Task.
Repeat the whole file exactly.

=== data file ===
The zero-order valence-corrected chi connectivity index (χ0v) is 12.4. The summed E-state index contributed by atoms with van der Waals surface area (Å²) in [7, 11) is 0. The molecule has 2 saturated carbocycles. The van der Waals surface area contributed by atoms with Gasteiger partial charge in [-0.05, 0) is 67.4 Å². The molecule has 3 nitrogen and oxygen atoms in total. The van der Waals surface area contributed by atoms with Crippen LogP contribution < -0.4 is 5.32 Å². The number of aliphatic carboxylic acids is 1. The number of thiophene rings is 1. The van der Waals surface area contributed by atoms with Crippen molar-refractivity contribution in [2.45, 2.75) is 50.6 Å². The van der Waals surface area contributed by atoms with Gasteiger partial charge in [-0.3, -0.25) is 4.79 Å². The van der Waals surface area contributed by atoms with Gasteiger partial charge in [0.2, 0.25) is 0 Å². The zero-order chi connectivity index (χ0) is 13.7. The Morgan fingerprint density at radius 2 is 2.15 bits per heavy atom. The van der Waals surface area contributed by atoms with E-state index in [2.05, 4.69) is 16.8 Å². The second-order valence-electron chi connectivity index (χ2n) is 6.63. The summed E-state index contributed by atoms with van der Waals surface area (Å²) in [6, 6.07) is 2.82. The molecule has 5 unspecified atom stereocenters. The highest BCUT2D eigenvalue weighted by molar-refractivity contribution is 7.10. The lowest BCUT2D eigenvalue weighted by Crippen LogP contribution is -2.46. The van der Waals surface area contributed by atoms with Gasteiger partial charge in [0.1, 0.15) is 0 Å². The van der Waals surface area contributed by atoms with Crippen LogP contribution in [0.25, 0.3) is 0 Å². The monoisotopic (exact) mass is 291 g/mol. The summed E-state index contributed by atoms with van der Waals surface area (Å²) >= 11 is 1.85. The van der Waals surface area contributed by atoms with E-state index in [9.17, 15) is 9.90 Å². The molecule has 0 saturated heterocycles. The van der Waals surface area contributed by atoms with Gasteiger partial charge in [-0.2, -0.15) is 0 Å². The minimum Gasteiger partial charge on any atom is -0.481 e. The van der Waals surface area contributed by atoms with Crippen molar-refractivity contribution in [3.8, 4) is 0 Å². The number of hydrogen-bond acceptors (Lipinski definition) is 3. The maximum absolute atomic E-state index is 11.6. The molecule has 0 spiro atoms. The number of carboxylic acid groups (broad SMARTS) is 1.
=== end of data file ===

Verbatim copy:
The zero-order valence-corrected chi connectivity index (χ0v) is 12.4. The summed E-state index contributed by atoms with van der Waals surface area (Å²) in [7, 11) is 0. The molecule has 2 saturated carbocycles. The van der Waals surface area contributed by atoms with Gasteiger partial charge in [-0.05, 0) is 67.4 Å². The molecule has 3 nitrogen and oxygen atoms in total. The van der Waals surface area contributed by atoms with Crippen LogP contribution < -0.4 is 5.32 Å². The number of aliphatic carboxylic acids is 1. The number of thiophene rings is 1. The van der Waals surface area contributed by atoms with Crippen molar-refractivity contribution in [2.45, 2.75) is 50.6 Å². The van der Waals surface area contributed by atoms with Gasteiger partial charge in [-0.3, -0.25) is 4.79 Å². The van der Waals surface area contributed by atoms with Gasteiger partial charge in [0.2, 0.25) is 0 Å². The zero-order chi connectivity index (χ0) is 13.7. The Morgan fingerprint density at radius 2 is 2.15 bits per heavy atom. The van der Waals surface area contributed by atoms with E-state index in [2.05, 4.69) is 16.8 Å². The second-order valence-electron chi connectivity index (χ2n) is 6.63. The summed E-state index contributed by atoms with van der Waals surface area (Å²) in [6, 6.07) is 2.82. The molecule has 5 unspecified atom stereocenters. The highest BCUT2D eigenvalue weighted by molar-refractivity contribution is 7.10. The lowest BCUT2D eigenvalue weighted by Crippen LogP contribution is -2.46. The van der Waals surface area contributed by atoms with Gasteiger partial charge in [0.1, 0.15) is 0 Å². The van der Waals surface area contributed by atoms with Crippen LogP contribution in [0.25, 0.3) is 0 Å². The monoisotopic (exact) mass is 291 g/mol. The summed E-state index contributed by atoms with van der Waals surface area (Å²) >= 11 is 1.85. The van der Waals surface area contributed by atoms with E-state index in [9.17, 15) is 9.90 Å². The molecule has 0 saturated heterocycles. The van der Waals surface area contributed by atoms with Gasteiger partial charge in [-0.2, -0.15) is 0 Å². The minimum Gasteiger partial charge on any atom is -0.481 e. The van der Waals surface area contributed by atoms with Crippen molar-refractivity contribution in [3.8, 4) is 0 Å². The number of hydrogen-bond acceptors (Lipinski definition) is 3. The maximum absolute atomic E-state index is 11.6. The molecule has 0 spiro atoms. The number of carboxylic acid groups (broad SMARTS) is 1.